In the larger culture’s push to legalize medical and recreational marijuana use, the data regarding the effects of pot use among teens have gotten overshadowed.
While marijuana has been used for generations by people around the globe, the debate now seems more focused on adult use of marijuana than how it affects younger people. Compared to the widespread Just Say No campaign of yesteryear, which frightened kids by showing how drugs scrambled their brains, there is little mention today about how that use – acutely and over time – can have ill health and social effects for young adults. Teenagers are hearing their culture discuss pot mostly in positive terms, and are getting a message that pot is OK, maybe even healthy.
Thankfully, there are some people still talking about how marijuana use by teens, whose brains are still forming, can lead to some undesirable outcomes.
In Westbrook – which has played prominently in the news lately with student-athletes breaking their code of conduct by using substances – parents, students and school officials are holding community meetings trying to get at the heart of the issue of teen substance abuse. Windham-Raymond schools, police and municipal officials have recently begun meeting to tackle substance abuse in those communities. And South Portland High School held a forum Wednesday night called “Parenting in the Age of Legalization: A Conversation on Preventing Teen Substance Use.” The Opportunity Alliance, an amalgam of community organizations partly funded with tobacco lawsuit settlement funds and various grants, is helping to organize some of these meetings in an effort to remind parents and teens that, despite the legalization of medical marijuana in Maine, pot is still a dangerous drug for teens.
It’s probably not a coincidence that as they hear references to medical marijuana, kids start to think it’s OK to use it themselves, since it’s medicine. Maine, as well as 21 other states, allow the use of medical marijuana. Studies show marijuana has proven medical benefits for those battling nausea from chemotherapy cancer treatments and a host of other ailments. THC (tetrahydrocannabinol), is thought to be the ingredient in the marijuana plant that helps to alleviate medical symptoms. THC causes brain cells to release dopamine, which briefly creates good feelings.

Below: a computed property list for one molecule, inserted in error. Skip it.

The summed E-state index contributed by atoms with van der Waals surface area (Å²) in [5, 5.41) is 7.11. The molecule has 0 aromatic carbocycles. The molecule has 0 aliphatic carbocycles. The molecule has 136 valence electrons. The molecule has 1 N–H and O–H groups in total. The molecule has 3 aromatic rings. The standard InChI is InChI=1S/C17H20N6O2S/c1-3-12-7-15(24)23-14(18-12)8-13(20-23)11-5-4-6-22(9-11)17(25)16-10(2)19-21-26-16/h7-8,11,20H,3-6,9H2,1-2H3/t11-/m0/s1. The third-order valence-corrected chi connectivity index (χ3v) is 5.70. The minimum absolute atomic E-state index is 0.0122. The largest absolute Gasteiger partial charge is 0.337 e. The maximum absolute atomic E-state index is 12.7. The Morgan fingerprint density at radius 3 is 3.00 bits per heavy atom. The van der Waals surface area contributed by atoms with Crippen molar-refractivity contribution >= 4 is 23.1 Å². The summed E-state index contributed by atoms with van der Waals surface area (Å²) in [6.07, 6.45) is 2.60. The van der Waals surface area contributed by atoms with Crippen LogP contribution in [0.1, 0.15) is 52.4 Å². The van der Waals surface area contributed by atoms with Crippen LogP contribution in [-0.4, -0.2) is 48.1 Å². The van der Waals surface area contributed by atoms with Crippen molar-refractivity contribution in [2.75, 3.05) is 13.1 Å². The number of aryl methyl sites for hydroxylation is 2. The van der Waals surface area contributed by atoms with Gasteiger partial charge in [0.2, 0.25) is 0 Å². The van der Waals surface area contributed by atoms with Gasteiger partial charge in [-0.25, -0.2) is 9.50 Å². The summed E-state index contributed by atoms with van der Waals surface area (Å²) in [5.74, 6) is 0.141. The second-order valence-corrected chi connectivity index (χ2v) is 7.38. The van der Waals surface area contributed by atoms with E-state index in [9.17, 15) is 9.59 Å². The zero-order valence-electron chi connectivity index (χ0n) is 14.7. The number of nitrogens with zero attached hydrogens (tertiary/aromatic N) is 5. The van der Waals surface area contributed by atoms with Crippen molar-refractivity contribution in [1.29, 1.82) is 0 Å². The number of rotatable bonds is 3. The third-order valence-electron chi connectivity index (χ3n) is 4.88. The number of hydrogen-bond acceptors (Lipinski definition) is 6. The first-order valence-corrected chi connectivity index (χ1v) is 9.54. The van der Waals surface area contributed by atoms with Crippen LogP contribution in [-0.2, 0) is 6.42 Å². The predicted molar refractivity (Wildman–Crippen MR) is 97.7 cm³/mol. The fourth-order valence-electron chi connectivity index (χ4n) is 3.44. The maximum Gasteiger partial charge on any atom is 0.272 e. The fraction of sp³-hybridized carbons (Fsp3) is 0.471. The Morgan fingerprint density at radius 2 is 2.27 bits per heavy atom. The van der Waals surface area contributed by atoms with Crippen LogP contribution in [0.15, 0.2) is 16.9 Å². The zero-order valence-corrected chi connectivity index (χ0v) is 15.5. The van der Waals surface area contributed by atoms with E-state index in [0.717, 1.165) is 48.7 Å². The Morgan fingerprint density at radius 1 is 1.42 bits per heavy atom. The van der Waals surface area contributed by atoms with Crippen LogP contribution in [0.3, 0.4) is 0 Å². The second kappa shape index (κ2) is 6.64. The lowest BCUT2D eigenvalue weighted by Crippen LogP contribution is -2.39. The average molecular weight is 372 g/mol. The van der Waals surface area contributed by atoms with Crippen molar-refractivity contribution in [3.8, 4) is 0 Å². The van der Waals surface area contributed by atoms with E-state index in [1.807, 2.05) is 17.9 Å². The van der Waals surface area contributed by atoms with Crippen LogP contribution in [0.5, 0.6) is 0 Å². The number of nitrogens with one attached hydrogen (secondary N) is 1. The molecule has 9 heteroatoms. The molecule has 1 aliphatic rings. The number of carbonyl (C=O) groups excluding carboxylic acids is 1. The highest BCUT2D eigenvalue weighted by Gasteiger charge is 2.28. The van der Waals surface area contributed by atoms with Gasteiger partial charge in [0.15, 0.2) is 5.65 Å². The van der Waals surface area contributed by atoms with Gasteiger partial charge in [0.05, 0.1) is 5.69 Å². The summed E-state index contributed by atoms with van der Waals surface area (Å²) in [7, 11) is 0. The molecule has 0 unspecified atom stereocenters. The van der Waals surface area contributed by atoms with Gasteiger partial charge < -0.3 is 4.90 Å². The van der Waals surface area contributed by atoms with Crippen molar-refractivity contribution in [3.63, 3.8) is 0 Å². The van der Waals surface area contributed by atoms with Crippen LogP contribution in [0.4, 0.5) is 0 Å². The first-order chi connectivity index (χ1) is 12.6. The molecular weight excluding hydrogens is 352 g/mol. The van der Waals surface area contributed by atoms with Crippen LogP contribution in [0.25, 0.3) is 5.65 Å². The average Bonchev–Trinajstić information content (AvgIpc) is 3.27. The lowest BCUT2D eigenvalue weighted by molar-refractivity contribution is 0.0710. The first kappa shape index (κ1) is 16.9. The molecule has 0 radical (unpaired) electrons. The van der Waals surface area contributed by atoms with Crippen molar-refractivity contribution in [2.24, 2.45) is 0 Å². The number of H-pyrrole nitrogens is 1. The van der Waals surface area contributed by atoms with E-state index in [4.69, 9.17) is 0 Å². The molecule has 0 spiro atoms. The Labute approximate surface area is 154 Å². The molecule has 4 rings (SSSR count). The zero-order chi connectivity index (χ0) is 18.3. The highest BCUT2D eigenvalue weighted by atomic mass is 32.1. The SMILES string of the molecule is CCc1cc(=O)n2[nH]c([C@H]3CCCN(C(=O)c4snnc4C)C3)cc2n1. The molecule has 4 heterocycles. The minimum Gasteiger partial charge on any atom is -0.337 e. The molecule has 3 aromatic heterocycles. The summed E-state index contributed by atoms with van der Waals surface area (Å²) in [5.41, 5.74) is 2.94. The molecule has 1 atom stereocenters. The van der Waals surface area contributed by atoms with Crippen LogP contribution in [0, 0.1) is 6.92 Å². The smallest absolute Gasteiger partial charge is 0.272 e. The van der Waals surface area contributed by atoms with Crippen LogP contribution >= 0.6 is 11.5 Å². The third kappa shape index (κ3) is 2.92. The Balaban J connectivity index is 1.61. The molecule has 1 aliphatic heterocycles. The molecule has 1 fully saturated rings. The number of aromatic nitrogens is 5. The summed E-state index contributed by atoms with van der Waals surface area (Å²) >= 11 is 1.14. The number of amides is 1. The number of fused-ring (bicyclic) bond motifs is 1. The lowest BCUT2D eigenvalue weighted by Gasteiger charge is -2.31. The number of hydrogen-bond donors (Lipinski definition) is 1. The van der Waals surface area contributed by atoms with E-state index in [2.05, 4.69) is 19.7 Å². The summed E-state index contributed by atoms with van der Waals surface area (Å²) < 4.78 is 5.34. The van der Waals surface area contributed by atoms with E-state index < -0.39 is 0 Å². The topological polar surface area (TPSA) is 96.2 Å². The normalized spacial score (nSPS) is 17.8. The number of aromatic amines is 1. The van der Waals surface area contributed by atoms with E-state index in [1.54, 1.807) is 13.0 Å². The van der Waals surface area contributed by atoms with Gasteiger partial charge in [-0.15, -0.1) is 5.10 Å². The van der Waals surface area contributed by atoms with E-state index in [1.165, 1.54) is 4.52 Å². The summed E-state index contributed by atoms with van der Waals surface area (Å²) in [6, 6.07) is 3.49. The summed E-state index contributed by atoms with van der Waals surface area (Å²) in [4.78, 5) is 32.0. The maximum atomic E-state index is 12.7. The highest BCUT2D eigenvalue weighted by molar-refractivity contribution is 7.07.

While scientists are working on ways to create synthetic THC to provide similar benefits, in the meantime we have to deal with the conflicting messages about pot. According to a recent Bloomberg Businessweek magazine article, less than 40 percent of American high school seniors believe pot poses a health risk. That number was 55 percent in 2003. With such a cultural backdrop, it may be hard to convince teens that marijuana may be harmful for them. Those who are trying to break through and reach these impressionable young adults should be applauded.
The National Institute on Drug Abuse has some pretty alarming statistics. The following is from its teen-focused website, teens.drugabuse.gov, which is worth checking out with a young person you love:
• “THC interferes with learning and memory … A recent study followed people from age 13 to 38 and found that those who used marijuana a lot in their teens and continued into adulthood had a significant drop in IQ, even if they quit.”
• “Research shows that drivers on marijuana have slower reaction times, impaired judgment, and problems responding to signals and sounds. A recent analysis of data from several studies found that marijuana use more than doubles a driver’s risk of being in an accident.”
• “Because marijuana affects brain function, your ability to do complex tasks could be compromised…People who use marijuana over the long term report less life satisfaction, poorer education, and job achievement, and more interpersonal problems compared to people who do not use marijuana.”
• “People who abuse marijuana are at risk of injuring their lungs through exposure to respiratory irritants found in marijuana smoke. The smoke from marijuana contains some of the same chemicals found in tobacco smoke; plus, marijuana users tend to inhale more deeply and hold their breath longer, so more smoke enters the lungs.”
• “Marijuana also has been associated with depression and anxiety.”
• “About 9 percent of people who use marijuana become dependent on it. The number increases to about one in six among those who start using it at a young age, and to 25 to 50 percent among daily users.”
–John Balentine, managing editor